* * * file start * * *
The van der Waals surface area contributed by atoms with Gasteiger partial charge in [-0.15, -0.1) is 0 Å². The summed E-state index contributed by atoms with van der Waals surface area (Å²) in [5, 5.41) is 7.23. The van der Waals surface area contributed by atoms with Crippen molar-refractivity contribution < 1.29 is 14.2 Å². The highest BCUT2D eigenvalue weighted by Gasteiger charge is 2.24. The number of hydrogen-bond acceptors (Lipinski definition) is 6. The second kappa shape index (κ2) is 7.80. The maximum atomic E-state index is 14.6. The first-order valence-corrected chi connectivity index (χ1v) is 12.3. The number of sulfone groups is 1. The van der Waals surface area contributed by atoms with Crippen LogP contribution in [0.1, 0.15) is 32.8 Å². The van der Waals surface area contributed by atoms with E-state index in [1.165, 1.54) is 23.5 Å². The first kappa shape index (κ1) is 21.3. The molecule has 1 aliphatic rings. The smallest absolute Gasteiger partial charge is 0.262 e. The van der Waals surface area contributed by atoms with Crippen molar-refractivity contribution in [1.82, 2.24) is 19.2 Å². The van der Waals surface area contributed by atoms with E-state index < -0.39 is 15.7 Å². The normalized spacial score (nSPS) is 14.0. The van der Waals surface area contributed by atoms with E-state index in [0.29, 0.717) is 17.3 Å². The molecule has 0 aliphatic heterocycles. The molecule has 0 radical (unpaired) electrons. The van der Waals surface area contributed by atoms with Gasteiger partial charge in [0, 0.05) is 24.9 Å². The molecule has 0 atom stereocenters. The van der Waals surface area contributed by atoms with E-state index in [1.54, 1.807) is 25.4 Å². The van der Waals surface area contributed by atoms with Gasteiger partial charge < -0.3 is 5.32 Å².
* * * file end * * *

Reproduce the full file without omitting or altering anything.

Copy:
The van der Waals surface area contributed by atoms with Gasteiger partial charge in [-0.15, -0.1) is 0 Å². The summed E-state index contributed by atoms with van der Waals surface area (Å²) in [5, 5.41) is 7.23. The van der Waals surface area contributed by atoms with Crippen molar-refractivity contribution < 1.29 is 14.2 Å². The highest BCUT2D eigenvalue weighted by Gasteiger charge is 2.24. The number of hydrogen-bond acceptors (Lipinski definition) is 6. The second kappa shape index (κ2) is 7.80. The maximum atomic E-state index is 14.6. The first-order valence-corrected chi connectivity index (χ1v) is 12.3. The number of sulfone groups is 1. The van der Waals surface area contributed by atoms with Crippen LogP contribution in [0.1, 0.15) is 32.8 Å². The van der Waals surface area contributed by atoms with E-state index in [1.165, 1.54) is 23.5 Å². The first kappa shape index (κ1) is 21.3. The molecule has 1 aliphatic rings. The smallest absolute Gasteiger partial charge is 0.262 e. The van der Waals surface area contributed by atoms with Crippen molar-refractivity contribution in [1.82, 2.24) is 19.2 Å². The van der Waals surface area contributed by atoms with E-state index < -0.39 is 15.7 Å². The normalized spacial score (nSPS) is 14.0. The van der Waals surface area contributed by atoms with E-state index in [0.29, 0.717) is 17.3 Å². The molecule has 0 aliphatic heterocycles. The molecule has 0 radical (unpaired) electrons. The van der Waals surface area contributed by atoms with Gasteiger partial charge in [0, 0.05) is 24.9 Å². The molecule has 0 atom stereocenters. The van der Waals surface area contributed by atoms with E-state index in [1.54, 1.807) is 25.4 Å². The van der Waals surface area contributed by atoms with Gasteiger partial charge < -0.3 is 5.32 Å².